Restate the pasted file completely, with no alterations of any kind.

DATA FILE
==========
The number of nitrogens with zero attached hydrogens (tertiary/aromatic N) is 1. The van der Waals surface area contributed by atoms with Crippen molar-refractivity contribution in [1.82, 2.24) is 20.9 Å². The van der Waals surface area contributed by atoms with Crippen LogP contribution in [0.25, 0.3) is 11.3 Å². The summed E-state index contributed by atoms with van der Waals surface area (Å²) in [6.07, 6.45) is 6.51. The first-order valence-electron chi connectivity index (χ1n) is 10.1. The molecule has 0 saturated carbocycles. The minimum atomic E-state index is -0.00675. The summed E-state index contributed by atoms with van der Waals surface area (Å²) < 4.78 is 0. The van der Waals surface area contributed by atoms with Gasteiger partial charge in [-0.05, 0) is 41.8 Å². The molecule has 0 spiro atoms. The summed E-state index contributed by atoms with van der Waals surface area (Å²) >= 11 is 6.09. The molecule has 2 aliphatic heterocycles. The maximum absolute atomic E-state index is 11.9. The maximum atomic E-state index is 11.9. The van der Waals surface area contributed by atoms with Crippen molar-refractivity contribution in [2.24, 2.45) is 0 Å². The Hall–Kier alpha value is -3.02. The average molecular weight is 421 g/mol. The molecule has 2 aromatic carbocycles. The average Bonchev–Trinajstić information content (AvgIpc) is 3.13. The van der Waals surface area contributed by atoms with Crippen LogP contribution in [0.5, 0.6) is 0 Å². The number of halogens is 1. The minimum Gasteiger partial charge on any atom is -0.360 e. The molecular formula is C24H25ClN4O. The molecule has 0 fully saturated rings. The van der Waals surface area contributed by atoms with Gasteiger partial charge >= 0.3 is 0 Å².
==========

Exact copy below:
The number of nitrogens with zero attached hydrogens (tertiary/aromatic N) is 1. The van der Waals surface area contributed by atoms with Crippen molar-refractivity contribution in [1.82, 2.24) is 20.9 Å². The van der Waals surface area contributed by atoms with Crippen LogP contribution in [0.25, 0.3) is 11.3 Å². The summed E-state index contributed by atoms with van der Waals surface area (Å²) in [6.07, 6.45) is 6.51. The first-order valence-electron chi connectivity index (χ1n) is 10.1. The molecule has 0 saturated carbocycles. The minimum atomic E-state index is -0.00675. The summed E-state index contributed by atoms with van der Waals surface area (Å²) < 4.78 is 0. The van der Waals surface area contributed by atoms with Gasteiger partial charge in [-0.05, 0) is 41.8 Å². The molecule has 0 spiro atoms. The summed E-state index contributed by atoms with van der Waals surface area (Å²) >= 11 is 6.09. The molecule has 2 aliphatic heterocycles. The maximum absolute atomic E-state index is 11.9. The maximum atomic E-state index is 11.9. The van der Waals surface area contributed by atoms with Crippen molar-refractivity contribution in [2.24, 2.45) is 0 Å². The Hall–Kier alpha value is -3.02. The average molecular weight is 421 g/mol. The molecule has 2 aromatic carbocycles. The average Bonchev–Trinajstić information content (AvgIpc) is 3.13. The van der Waals surface area contributed by atoms with Crippen LogP contribution in [0.5, 0.6) is 0 Å². The number of halogens is 1. The minimum Gasteiger partial charge on any atom is -0.360 e. The molecular formula is C24H25ClN4O. The molecule has 0 fully saturated rings. The van der Waals surface area contributed by atoms with Gasteiger partial charge >= 0.3 is 0 Å².